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They don't like Paul Robeson's leftist leanings, and they object to his concert rally on the Old Brook Hollow Golf Course outside Peekskill, New York, September 4, 1949
Vintage sound photograph on paper

Creation Place: North America
Technique: Photography
Credit Line: Restricted gift of Michael Mattis and Judy Hochberg in honor of Myrlie Evers-Williams.
Accession Number: P2021.13.185

Commentary
They don't like Paul Robeson's leftist leanings, they don't like his leftist followers. They object to his concert rally on the Old Brook Hollow Golf Course outside Peekskill, New York. And they give notice of their feelings with boos, catcalls and an occasional thumb to the nose as special busses bearing Robeson adherents arrive for the concert.

Paul Leroy Robeson (1898 – 1976) was an American bass baritone concert artist and stage and film actor. He became famous both for his cultural accomplishments and for his political activism. Educated at Rutgers College and Columbia University, he was also a star athlete in his youth. Robeson studied Swahili and linguistics at the School of Oriental and African Studies, London in 1934. His political activities began with his involvement with unemployed workers and anti-imperialist students he met in Britain. It continued with his support for the Loyalist cause in the Spanish Civil War and his opposition to fascism. In the United States, Robeson also became active in the Civil Rights Movement and other social justice campaigns. His sympathies for the Soviet Union and for communism, and his criticism of the United States government and its foreign policies, caused him to be blacklisted during the McCarthy era.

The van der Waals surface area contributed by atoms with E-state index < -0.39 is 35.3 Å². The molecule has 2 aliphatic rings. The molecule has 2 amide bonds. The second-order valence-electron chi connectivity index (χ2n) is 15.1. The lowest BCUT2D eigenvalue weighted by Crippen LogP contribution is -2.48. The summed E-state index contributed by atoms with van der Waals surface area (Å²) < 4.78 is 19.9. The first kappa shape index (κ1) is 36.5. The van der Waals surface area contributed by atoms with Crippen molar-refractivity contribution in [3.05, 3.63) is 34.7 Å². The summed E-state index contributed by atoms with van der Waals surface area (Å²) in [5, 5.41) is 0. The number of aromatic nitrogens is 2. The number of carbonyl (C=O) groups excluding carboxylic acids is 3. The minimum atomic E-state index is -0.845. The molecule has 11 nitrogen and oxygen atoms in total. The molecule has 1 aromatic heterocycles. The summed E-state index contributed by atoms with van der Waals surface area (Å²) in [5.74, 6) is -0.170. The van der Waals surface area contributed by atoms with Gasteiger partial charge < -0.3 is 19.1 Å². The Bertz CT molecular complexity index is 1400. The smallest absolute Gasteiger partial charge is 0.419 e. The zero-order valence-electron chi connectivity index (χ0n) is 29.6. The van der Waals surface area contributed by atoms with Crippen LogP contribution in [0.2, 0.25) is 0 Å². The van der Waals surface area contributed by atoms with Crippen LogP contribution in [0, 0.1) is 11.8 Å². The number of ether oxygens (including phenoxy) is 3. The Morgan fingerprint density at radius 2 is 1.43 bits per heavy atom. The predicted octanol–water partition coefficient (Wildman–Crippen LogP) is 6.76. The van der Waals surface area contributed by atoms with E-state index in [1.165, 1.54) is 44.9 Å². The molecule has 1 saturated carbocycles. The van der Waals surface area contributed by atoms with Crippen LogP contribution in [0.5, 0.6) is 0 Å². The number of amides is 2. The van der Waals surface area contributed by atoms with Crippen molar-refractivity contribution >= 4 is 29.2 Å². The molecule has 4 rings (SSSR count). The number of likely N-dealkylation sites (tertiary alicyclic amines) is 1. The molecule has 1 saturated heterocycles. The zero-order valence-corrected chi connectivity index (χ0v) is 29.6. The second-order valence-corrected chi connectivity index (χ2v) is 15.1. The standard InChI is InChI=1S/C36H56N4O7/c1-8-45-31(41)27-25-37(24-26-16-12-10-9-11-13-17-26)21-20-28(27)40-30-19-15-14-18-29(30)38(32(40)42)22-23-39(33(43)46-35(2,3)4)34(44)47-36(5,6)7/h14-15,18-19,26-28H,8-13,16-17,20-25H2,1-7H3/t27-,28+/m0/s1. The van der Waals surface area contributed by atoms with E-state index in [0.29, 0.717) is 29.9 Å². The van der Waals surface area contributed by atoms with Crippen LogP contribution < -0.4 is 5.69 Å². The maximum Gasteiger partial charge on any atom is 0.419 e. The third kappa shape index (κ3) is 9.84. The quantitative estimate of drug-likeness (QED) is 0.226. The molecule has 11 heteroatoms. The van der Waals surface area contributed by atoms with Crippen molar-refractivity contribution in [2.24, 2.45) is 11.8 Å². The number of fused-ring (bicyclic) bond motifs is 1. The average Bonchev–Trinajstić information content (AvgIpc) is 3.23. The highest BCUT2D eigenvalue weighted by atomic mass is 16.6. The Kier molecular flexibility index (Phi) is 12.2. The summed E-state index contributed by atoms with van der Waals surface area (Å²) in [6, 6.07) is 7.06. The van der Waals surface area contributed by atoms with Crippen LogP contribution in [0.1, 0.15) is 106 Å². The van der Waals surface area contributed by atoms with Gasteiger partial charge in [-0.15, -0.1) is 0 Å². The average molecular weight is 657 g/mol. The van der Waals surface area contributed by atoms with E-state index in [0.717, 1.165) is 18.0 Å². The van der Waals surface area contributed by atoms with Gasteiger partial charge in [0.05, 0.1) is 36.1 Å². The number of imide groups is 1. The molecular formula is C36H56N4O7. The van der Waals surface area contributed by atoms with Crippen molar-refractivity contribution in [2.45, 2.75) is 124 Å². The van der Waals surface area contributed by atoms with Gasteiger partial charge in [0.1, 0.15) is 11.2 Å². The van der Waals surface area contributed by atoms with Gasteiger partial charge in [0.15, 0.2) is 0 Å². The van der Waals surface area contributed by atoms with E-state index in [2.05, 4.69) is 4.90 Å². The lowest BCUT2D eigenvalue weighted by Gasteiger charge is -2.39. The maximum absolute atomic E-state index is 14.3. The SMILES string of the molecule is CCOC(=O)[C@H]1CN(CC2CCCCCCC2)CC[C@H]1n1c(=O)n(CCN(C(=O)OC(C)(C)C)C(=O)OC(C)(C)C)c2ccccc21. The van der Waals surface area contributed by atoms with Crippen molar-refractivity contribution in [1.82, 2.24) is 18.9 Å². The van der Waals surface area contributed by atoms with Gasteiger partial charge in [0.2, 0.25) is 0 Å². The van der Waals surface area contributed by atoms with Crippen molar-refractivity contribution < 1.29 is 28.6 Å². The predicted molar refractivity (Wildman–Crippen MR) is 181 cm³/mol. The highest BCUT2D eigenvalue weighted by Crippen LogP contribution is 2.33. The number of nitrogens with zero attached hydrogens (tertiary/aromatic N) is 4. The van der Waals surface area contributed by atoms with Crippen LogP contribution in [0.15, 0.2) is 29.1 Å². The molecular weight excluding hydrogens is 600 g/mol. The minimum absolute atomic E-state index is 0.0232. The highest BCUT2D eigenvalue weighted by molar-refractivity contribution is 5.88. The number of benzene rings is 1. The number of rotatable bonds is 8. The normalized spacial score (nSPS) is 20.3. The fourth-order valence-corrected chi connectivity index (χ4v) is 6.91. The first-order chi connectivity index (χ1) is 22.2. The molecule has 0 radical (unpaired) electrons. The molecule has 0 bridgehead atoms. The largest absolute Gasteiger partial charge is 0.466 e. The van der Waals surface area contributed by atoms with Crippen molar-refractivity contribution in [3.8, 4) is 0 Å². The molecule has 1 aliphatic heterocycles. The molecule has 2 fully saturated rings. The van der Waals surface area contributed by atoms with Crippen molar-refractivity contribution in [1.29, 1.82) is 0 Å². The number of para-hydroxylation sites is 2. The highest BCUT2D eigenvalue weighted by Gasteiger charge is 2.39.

Marks
On recto: typewritten artist's credit, title and date.
On verso: typewritten title, International News Photos stamp and date stamp.

Materials
Wire photographs were originally transmitted over phonelines, then later, by satellite. They were first used in the early 1920s. Associated Press became a leader with this. After pigment touch-ups, etc., the print is put into a drum (like a drum scanner). The image gets converted into audio tones that are transmitted. The tones are received and beamed onto photo-sensitive paper. Wire photographs are copies without originals---they are hybrid, transmitted objects. (Britt Salvesen, Curator and Department Head, Photography Department, Los Angeles County Museum of Art, March 30-31, 2022)

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Your current search criteria is: Keyword is "GLY" and [Object]Period is "Contemporary (post 1945)".




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